Cladosporium herbarum (Pers.) Link

5-day old
10-day old

COLONIES velvety, slightly flocculose, dull olive to dark oliviaceous black, ca. 1.5-2.0 cm diam when 5-day old and ca. 4.0 cm diam when 10-day old and grown on potato dextrose agar (PDA) at a room temperature.



CONIDIOPHORES (cp) macronematous, solitary or, more frequently, in caespitose clusters, robust, erect, straight, rigid to slightly flexuous, becoming markedly geniculate in apical, fertile portion following sympodial growth associated with serial conidiation, smooth, cylindrical, thick-walled, cicatrized, with scars relatively prominent, septate, occasionally branched, sometimes nodose, mid to pale brown, bulbous at the base, up to 300 µm long and 4-8 µm wide, up to 9 µm wide at the intercalary swellings, 6-10(-12) µm wide at the base.

CONIDIA (c) in long, branched chains. Ramoconidia cylindrical to clavate, ampulliform, sometimes slightly curved, ranging from smooth to verrucose, 0-4-septate, cicatrized, mid to pale oliviaceous green, 6-36 x 4-8 µm, mostly 12-20 µm long. Intercalary conidia ellipsoidal to limoniform, oblong to fusiform, pale olive brown, smooth to verruculose, 0-1-septate, up to 25 µm long, 4-8 µm wide. Terminal conidia subglobose to oblong, 4-8 µm.

SUBSTRATE AND DISTRIBUTION. Cladosporium herbarum commonly occurs on herbaceous and woody plants (McKemy and Morgan-Jones 1991). It is a stable component of populations of microorganisms of living all above-ground plant parts and seeds of different plant species (Blaszkowski 1994a-c, 1995; Brooks 1953; Domsch et al. 1980). Additionally, it has been isolated from soil and man-made substrates.

Cladosporium herbarum is a cosmopolitan fungus, especially in temperate climates (Brooks 1953; McKemy and Morgan-Jones 1991).

NOTES. Morphological and molecular investigations of different Cladosporium-like hyphomycetes have revealed Cladosporium s. lat. to be heterogeneous (Braun et al. 2003). Morphologically, the genus Cladosporium s. str. is distinguished from other Mycosphaerella anamorphs by its unique scars and conidial hila. According to David (1997), fungi of the genus Cladosporium have coronate conidiogenous scars and conidial hila of the "Cladosporium-type", e. g., protuberant with a central dome surrounded by a raised rim. In contrast, ascomata of the teleomorphs of Cladosporium spp. are morphologically identical to those of Mycosphaerella (sect. Tassiana).

Molecular investigations of different species of the genus Cladosporium s. str. showed them to represent a sister clade to Mycosphaerella s. str. and consequently a new teleomorph genus, Davidiella, has been erected (Braun et al. 2003).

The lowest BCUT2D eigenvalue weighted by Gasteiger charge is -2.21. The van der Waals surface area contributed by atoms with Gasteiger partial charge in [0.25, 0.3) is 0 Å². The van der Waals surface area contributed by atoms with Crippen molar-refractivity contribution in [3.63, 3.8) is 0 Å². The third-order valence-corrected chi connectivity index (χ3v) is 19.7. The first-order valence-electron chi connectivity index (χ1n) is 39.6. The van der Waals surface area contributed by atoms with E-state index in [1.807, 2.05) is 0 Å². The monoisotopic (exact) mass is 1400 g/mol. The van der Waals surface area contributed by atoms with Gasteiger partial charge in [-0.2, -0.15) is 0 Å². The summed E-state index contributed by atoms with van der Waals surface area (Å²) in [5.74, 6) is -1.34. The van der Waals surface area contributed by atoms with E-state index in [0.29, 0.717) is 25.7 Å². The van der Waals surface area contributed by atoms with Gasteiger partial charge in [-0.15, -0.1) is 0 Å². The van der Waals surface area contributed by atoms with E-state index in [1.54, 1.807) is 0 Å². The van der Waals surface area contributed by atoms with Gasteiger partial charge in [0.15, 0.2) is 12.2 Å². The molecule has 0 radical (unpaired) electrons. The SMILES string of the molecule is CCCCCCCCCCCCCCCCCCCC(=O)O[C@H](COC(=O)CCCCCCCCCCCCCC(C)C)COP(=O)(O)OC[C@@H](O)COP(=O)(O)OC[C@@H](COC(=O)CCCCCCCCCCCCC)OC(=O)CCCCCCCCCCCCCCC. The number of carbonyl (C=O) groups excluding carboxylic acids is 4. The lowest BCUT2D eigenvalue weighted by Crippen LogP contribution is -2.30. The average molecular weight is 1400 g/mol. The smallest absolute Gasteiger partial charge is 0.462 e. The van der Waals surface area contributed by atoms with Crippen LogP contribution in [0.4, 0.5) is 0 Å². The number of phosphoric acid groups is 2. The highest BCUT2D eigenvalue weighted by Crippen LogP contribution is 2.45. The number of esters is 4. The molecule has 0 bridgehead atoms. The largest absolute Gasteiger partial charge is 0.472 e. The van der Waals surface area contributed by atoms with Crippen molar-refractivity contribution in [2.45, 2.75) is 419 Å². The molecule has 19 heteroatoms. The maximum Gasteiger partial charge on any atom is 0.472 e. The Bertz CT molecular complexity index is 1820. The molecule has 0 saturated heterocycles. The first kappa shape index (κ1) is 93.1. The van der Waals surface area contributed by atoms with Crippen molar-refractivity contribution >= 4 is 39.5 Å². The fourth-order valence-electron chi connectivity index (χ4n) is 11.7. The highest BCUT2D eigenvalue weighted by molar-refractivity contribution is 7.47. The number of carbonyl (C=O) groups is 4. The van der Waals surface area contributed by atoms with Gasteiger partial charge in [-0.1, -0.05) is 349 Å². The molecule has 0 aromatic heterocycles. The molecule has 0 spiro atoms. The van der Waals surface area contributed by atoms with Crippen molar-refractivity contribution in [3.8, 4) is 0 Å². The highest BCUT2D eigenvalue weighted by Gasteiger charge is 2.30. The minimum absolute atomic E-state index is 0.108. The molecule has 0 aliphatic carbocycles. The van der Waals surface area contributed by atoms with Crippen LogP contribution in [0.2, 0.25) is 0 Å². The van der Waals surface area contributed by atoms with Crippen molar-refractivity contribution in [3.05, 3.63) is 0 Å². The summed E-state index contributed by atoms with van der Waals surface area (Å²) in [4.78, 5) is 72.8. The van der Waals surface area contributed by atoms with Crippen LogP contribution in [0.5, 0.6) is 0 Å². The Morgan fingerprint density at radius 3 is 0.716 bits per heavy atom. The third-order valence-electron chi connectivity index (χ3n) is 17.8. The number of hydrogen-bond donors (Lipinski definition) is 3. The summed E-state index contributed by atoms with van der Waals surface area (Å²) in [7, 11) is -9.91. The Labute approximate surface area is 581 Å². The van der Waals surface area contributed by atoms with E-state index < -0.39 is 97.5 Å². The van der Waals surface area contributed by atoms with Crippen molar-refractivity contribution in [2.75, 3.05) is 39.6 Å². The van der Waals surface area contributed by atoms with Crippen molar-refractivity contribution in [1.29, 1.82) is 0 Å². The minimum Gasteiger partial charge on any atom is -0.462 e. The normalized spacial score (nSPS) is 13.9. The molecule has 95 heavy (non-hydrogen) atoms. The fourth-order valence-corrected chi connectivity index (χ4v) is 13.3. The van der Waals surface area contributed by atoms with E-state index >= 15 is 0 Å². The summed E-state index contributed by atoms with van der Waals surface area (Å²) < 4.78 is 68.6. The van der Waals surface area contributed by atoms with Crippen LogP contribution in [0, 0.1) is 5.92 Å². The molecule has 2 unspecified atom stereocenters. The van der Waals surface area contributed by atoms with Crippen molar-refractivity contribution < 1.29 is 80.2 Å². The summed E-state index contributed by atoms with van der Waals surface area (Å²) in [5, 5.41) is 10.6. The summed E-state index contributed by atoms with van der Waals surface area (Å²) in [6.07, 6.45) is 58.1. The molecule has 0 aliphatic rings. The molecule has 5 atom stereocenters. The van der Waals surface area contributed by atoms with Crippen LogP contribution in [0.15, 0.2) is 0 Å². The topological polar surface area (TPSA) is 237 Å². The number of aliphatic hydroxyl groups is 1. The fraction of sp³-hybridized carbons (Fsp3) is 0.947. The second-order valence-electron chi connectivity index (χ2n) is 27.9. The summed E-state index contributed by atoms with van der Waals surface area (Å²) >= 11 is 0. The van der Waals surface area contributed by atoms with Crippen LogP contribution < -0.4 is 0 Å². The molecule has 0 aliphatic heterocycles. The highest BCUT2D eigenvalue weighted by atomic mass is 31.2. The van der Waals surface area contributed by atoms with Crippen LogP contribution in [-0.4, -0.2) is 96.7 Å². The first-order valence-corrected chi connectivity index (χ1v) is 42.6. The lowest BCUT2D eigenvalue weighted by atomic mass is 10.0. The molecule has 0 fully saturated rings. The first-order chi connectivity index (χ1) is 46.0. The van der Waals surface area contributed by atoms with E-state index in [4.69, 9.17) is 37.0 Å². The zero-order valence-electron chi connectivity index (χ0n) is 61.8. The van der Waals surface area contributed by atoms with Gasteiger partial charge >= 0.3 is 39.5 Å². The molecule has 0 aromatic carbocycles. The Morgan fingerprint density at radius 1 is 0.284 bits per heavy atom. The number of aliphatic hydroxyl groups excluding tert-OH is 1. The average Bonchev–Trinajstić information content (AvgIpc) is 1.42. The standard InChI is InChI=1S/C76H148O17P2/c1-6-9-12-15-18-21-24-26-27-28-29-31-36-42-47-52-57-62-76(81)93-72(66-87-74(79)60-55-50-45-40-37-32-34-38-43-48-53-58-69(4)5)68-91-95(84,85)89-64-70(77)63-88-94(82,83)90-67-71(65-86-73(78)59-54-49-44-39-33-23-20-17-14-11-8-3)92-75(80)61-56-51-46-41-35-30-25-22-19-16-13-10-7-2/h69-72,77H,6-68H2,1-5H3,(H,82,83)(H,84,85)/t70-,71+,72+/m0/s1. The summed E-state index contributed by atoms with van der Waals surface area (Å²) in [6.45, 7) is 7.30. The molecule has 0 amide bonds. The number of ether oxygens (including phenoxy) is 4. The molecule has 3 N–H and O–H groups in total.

The teleomorph of C. herbarum is Davidiella tassiana (De Not.) Crous & U. Braun (Braun et al. 2003).

Cladosporium herbarum frequently occurs on cereals and grasses, where it is associated with so-called "glume or black head mold" and "leaf mold" symptoms (Blaszkowski 1994a-c, 1995). Heavily colonized leaves and other plant parts are appreciably discoloured.

The pathogenicity of C. herbarum is not fully elucidated (Smith et al. 1988). Results of various studies suggest that the ability of C. herbarum to parasitize the plant hosts examined is generally limited. Under favourable conditions, isolates of this fungus were able to penetrate green, healthy leaves, but were mainly confined to sub-stromatal cavities and only a few host cells were killed.

The species most closely related with C. herbarum is C. macrocarpum Preuss, a fungus frequently co-occurring with the former one. Cladosporium macrocarpum differs from C. herbarum by possession of larger, more regularly verrucose conidia, shorter conidial chains, more pronounced prolongations of the conidiophores, and a tendency to produce crustose stromata on agar.

However, Barr (1958) found the anamorph of M. tassiana to be quite variable and that different isolates may be considered either C. herbarum or C. macrocarpum.


Barr M. E. 1958. Life history studies of Mycosphaerella tassiana and M. typhae. Mycologia 50, 501-513.

Blaszkowski J. 1994. The occurrence of Septoria nodorum Berk. and associated mycoflora in seeds of wheat cultivated in the Szczecin voivodeship. Acta Mycol. 29, 43-52.

Blaszkowski J. 1994. The influence of foliar fungicides on the mycoflora of seeds of Triticum aestivum. Acta Mycol. 29, 141-145.

Blaszkowski J. 1994. The influence of fungicides on the mycoflora of leaves of Triticum aestivum L. Acta Mycol. 29, 147-157.

Blaszkowski J. 1995. Effects of foliar fungicides on the mycoflora of glumes of Triticum aestivum. Acta Mycol. 30, 41-48.

Braun U., Crous P. W., Dugan F., Groenewald J. Z., De Hoog G. S. 2003. Phylogeny and taxonomy of Cladosporium-like hyphomycetes, including Davidiella gen. nov., the teleomorph of Cladosporium s. str. Mycol. Progr. 2, 3-18.

Brooks F. T. 1953. Plant diseases. Geoffrey Cumberlege. Oxford University Press. London, new York, Toronto.

David J. C. 1997. A contribution to the systematics of Cladosporium. Revision of the fungi previously referred to Heterosporium. Mycol. Papers 172, 1-157.

Domsch K. H., Gams W., Anderson T. 1980. Compendium of soil fungi. Acad. Press. London-New York-Toronto-Sydney-San Francisco.

McKemy J. M., Morgan-Jones G. 1991. Studies in the genus Cladosporium sensu lato. V. Concerning the type species, Cladosporium herbarum. Mycotaxon 42, 425-440.

Smith I. M., Dunez J., Lelliott R. A., Phillips D. H., Archer S. A. 1988. European handbook of plant diseases. Blackwell Scientific Publications.